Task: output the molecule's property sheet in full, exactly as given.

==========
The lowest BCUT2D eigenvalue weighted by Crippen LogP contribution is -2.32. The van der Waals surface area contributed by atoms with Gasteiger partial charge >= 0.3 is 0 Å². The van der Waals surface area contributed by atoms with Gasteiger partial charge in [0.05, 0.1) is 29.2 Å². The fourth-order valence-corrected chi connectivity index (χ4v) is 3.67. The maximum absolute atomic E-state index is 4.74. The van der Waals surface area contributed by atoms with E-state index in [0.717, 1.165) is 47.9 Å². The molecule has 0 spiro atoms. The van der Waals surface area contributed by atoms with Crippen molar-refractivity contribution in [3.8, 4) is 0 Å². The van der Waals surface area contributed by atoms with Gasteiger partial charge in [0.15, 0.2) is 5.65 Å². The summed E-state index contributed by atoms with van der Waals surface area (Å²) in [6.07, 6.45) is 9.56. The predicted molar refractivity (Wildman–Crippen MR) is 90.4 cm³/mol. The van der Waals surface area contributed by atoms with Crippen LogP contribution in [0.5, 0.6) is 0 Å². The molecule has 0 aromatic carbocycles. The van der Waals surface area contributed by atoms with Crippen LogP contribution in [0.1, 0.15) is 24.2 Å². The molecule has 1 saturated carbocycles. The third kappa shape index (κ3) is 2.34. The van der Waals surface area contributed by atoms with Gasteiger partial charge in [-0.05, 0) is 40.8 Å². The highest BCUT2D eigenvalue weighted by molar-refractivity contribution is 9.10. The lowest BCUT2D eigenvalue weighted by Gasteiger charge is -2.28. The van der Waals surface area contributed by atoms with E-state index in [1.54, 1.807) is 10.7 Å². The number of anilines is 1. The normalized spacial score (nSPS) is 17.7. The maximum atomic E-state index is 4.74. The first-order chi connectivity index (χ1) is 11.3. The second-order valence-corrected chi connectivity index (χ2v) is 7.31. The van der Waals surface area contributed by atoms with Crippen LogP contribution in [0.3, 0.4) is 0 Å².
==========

The lowest BCUT2D eigenvalue weighted by Crippen LogP contribution is -2.32. The van der Waals surface area contributed by atoms with Gasteiger partial charge >= 0.3 is 0 Å². The van der Waals surface area contributed by atoms with Gasteiger partial charge in [0.05, 0.1) is 29.2 Å². The fourth-order valence-corrected chi connectivity index (χ4v) is 3.67. The maximum absolute atomic E-state index is 4.74. The van der Waals surface area contributed by atoms with E-state index in [0.717, 1.165) is 47.9 Å². The molecule has 0 spiro atoms. The van der Waals surface area contributed by atoms with Crippen molar-refractivity contribution in [3.8, 4) is 0 Å². The van der Waals surface area contributed by atoms with Gasteiger partial charge in [0.15, 0.2) is 5.65 Å². The summed E-state index contributed by atoms with van der Waals surface area (Å²) in [6.07, 6.45) is 9.56. The predicted molar refractivity (Wildman–Crippen MR) is 90.4 cm³/mol. The van der Waals surface area contributed by atoms with Crippen LogP contribution in [0.5, 0.6) is 0 Å². The molecule has 0 aromatic carbocycles. The van der Waals surface area contributed by atoms with Crippen LogP contribution in [0.1, 0.15) is 24.2 Å². The molecule has 1 saturated carbocycles. The third kappa shape index (κ3) is 2.34. The van der Waals surface area contributed by atoms with Gasteiger partial charge in [-0.05, 0) is 40.8 Å². The highest BCUT2D eigenvalue weighted by molar-refractivity contribution is 9.10. The lowest BCUT2D eigenvalue weighted by Gasteiger charge is -2.28. The van der Waals surface area contributed by atoms with E-state index in [1.54, 1.807) is 10.7 Å². The number of anilines is 1. The normalized spacial score (nSPS) is 17.7. The maximum atomic E-state index is 4.74. The first-order chi connectivity index (χ1) is 11.3. The second-order valence-corrected chi connectivity index (χ2v) is 7.31. The van der Waals surface area contributed by atoms with Crippen LogP contribution in [0.3, 0.4) is 0 Å².